Wednesday, December 22, 2010

Android App Inventor

The only advantage of getting older (until I qualify for the Seniors' discount at Denny's anyway), is being able to see trends repeat themselves.

I wrote previously that what is happening with the iPhone/iPad running Apple' iOS operating system versus tablets and phones running the Android operating system, is very reminiscent of the battle in the 1990's between the Macintosh an Windows.  The Mac was clearly better at first over Windows, but Windows was cheaper and more open.  Windows won.

The same I think, is happening in the iOS versus Android world.  Only Apple products can use iOS, while anyone at all can make products using the Android system.  That's why we are seeing Android phones for each carrier, the excellent Galaxy Tab tablet, and K-Mart carrying a $149 Android tablet.  In the US, the iPhone is on one carrier, and the only tablets are the iPad and iPod Touch.

The plethora of PC's running Windows in the 90's was one reason for Windows ultimate triumph in numbers over Apple.   The other was the ability for users to create their own apps for fun, profit and to meet their own needs.

Microsoft's Visual Basic made creating Windows Apps easy for even hobbyist programmers.  And it was affordable, with Visual Basic starting at just $99.

Corporate IT shops liked VB too since they could then make company specific apps cheap and fast.  A company could afford to whip up a little app to meet the needs of a specific department and not have to buy some large, commercial app and then modify their processes to meet the software's expectation.  They could create their own software tailored to their existing business processes.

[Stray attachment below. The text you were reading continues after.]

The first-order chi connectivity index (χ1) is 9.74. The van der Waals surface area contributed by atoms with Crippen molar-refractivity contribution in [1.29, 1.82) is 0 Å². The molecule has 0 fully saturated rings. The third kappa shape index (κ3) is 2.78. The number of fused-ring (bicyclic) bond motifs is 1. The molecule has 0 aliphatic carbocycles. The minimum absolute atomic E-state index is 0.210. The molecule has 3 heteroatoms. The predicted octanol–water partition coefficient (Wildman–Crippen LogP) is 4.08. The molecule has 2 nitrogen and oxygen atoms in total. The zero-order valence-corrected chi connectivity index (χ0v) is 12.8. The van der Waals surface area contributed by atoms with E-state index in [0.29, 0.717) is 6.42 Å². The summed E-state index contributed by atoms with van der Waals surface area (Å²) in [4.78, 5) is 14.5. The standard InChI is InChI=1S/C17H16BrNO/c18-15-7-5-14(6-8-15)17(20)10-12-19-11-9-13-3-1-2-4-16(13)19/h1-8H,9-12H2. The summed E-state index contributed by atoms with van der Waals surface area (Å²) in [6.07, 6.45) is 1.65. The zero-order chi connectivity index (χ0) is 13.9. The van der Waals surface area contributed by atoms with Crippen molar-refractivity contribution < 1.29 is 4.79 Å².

To be fair, Apple had Hypercard, sort of a pre-intenet hyperlinked information system.  Hobbyists did some amazing things with it as they built and distributed their own "stacks".

There was also a book that came out after the Mac came out, showing a fantastically powerful BASIC that was coming for the Mac.  The language never appeared, rumored killed by Apple at Microsoft's behest.  So the Mac never had the easy-to-use app production ability Visual Basic gave Windows.

In the last couple days I've been fooling with Google's App Inventor.  It is a free app that is to Android as Visual Basic was to the PC.

It's free.  It uses building blocks to let you assemble your own apps.  It has tutorials and a growing user community offering their own tutorials and help.  In that way, it is very reminiscent of Visual Basic.

I've just gotten it installed, and built the trial app.  I am very excited to get going with it.

I don't see myself creating apps to submit to the Marketplace (you can't yet put App Inventor apps there),.  My wife though, needs some very specific data gathering capabilities for her job.  I see a app that can do that for her.

Microsoft too remembers their roots, although hazily.  Users can create their own apps for the new Windows Phone 7 using the latest version of Visual Basic.  The problem is that long about version 6, Visual Basic got as complicated to use for hobbyist programmers as Java or C++.  And you can only develop phone apps using Visual Studio 2010 Professional, Premium or Ultimate editions.  They cost about $700 and more, a far cry from the accessible $99 Visual Basic once was.


Update : I am saving App Inventor resources I find to my Public Bookmarks.

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